- The new SRM Power Control 8 looks similar to the PC 7, with three buttons and a wide shape, but brings added features and capabilities. Photo: SRM
- It might be the most expertly crafted floor pump on the planet. It will set you back $450, though. Photo: Silca
- The new Poc Octal MIPS comes with graphics that are even more flamboyant than the current models. Photo: Poc Sports
- Magnets in the helmet and glasses allow a rider to slide the glasses up and out of the way without needing to stash them in a pocket. Photo: Poc
- SRAM's Rise 60 wheels sport hookless carbon rims and customizable decals. Photo: SRAM
- The Rise 60 wheels will be one of the SRAM wheels available with a Predictive Steering hub designed for the RockShox RS-1 fork. The Predictive Steering-equipped front wheel costs $40 more than the traditional 15mm front hub. Photo: SRAM
Here’s your Week in Tech — all the gear news, tips, and announcements you need and none of the marketing gibberish you don’t.
SRM previews Power Control 8
SRM was the first name in the power meter game and is still the largest. Especially in the WorldTour peloton, most riders use an SRM crankset and a Power Control head unit. The Power Control 7 has been a mainstay for years, but riders have complained about its lack of GPS features.
The new Power Control 8 fulfills riders’ requests for GPS data and more. With an expected ship date in December, the PC 8 will have ANT+, Bluetooth, and WiFi compatibility, bringing wireless downloads to SRM users. SRM expects the PC 8 to retail for about $850-$870. That’s $100 more than the PC 7, and over $200 more expensive than the Garmin Edge 1000.
The head unit screen and general functions are expected to be similar to the PC 7. SRM has designed it to be a precise training tool, without as many of the GPS and route features as a Garmin. SRM is unapologetic about price and features, owner and founder Uli Schoberer told VeloNews earlier this year, “We make professional training tools, and we use some of the finest engineering and manufacturing. This costs money.”
Expect to see a production version of the PC 8 at the Interbike tradeshow next month.
Silca SuperPista Ultimate floor pump
A $450 floor pump. A $450 floor pump?!
In the past year, Silca was taken over by American Josh Poertner, formerly of Zipp, who has breathed new life into the brand. Silca’s latest product is a premier floor pump, which, like everything made by Silca, is expected to last a very long time.
With a price tag of $450, one would expect the SuperPista to inflate your tires on its own and maybe make you a sandwich afterward. But it does neither. What the SuperPista is, though, is a finely crafted tool, made in the USA, that is intended to last long enough to be handed down to your kids.
The handle is made of rosewood, and Silca says that it studied the shapes of a high-end culinary knife company to develop the shape of the handle area. The hose is rated up to 12,000 PSI, while the pump’s gauge goes up to 160 PSI. The base is large and sturdy, and a piece floating above the base, which Silca refers to as the “Surfboard,” holds the gauge and a magnetic garage for the chuck.
Garmin-Sharp will be first team wearing MIPS in a grand tour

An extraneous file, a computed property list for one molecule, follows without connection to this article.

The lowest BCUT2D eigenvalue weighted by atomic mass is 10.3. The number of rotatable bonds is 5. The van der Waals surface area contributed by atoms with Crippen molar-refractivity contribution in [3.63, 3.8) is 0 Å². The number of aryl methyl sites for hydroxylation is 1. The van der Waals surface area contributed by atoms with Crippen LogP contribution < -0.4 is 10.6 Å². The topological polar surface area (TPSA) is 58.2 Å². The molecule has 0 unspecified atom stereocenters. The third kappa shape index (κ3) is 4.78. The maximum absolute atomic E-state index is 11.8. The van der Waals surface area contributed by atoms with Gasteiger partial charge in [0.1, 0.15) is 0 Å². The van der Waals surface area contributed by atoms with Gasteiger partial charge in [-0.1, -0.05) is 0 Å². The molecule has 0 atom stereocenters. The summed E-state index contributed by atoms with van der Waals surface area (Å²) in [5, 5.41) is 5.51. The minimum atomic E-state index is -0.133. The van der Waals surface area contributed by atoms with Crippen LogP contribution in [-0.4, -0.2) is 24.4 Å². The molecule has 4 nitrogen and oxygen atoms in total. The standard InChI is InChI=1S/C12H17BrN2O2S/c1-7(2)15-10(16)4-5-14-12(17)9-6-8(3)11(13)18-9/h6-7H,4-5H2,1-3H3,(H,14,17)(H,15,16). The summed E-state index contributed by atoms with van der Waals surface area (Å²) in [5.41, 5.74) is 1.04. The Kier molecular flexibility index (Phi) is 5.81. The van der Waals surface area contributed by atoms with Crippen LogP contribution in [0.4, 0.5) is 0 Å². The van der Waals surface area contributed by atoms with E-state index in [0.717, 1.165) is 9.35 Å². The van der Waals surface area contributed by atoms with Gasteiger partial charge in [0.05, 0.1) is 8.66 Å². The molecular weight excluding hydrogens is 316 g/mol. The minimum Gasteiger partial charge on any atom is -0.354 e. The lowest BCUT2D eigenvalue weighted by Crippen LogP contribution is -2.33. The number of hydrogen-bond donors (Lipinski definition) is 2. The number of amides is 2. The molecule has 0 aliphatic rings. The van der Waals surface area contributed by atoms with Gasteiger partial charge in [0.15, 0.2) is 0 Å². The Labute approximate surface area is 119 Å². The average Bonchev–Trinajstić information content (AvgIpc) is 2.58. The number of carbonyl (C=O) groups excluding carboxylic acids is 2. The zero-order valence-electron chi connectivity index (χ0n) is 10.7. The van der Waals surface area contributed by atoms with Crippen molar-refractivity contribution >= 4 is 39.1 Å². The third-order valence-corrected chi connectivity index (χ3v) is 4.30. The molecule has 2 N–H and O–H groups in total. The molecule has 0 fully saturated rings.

Poc’s products are bold in design, even strange-looking to the unaccustomed eye, but the company has been one of the first to implement a number of technological trends in the helmet world. Poc was the first brand to develop a cycling helmet with the MIPS helmet liner, an inner sheath that helps prevent rotation concussion injuries. Now, Poc will be the first manufacturer to provide its sponsored pro road team with MIPS-equipped helmets.
The Octal road helmet, worn by Garmin-Sharp, will now be available in a MIPS version. The new MIPS helmet gets a tweaked look with white accents inside the vents, rather than black, which adds visibility to the already bright helmet. The MIPS-equipped version is also heavier. We hope to test the Octal MIPS in the coming weeks to see how the MIPS liner affects comfort and breathability.
With its new Octal MIPS, Poc has also unveiled a technology called Eyepark. Magnets are placed in the brow of the Octal and the top of the Poc Do Blade sunglasses so that a rider can push the sunglasses up, opening a range of sight below the lenses. This would be advantageous on descents, especially if salt buildup on the glasses compromises the rider’s vision.
“The idea was born at a training camp in Mallorca,” Garmin-Sharp’s Nathas Haas said. “I shared a thought I had about using magnets on the helmet and eyewear, to avoid having to take your glasses on and off and put them in pockets or the team car. POC listened, and here we are.”
The Eyepark technology will be made available for current Poc Octal helmets and Do Blade sunglasses.
Octal MIPS and Poc products equipped with Eyepark are expected to be available in Spring 2015.
SRAM launches carbon Rise 60 mountain bike wheels
In the world of mountain biking, it seems every new wheelset is carbon. Even for daily adventures, carbon wheels are getting more use than ever. Carbon wheels are increasingly stronger and less expensive.
They’re still not cheap, of course. But SRAM is launching a more budget-friendly carbon cross-country wheelset, the Rise 60, to complement its high-zoot Rise XX tubulars. The Rise 60 wheels will be available in 27.5” and 29” models. The rim uses a hookless-bead design, like many carbon mountain wheels, which sheds some weight and drastically improves durability.
For RockShox RS-1 riders, the front wheel can be ordered with a Predictive Steering hub, which adds $40 to the price of the wheel.
Wheelsets are now available starting at $1,990 with weights at 1,390g for the 27.5” set and 1,440g for the 29” set.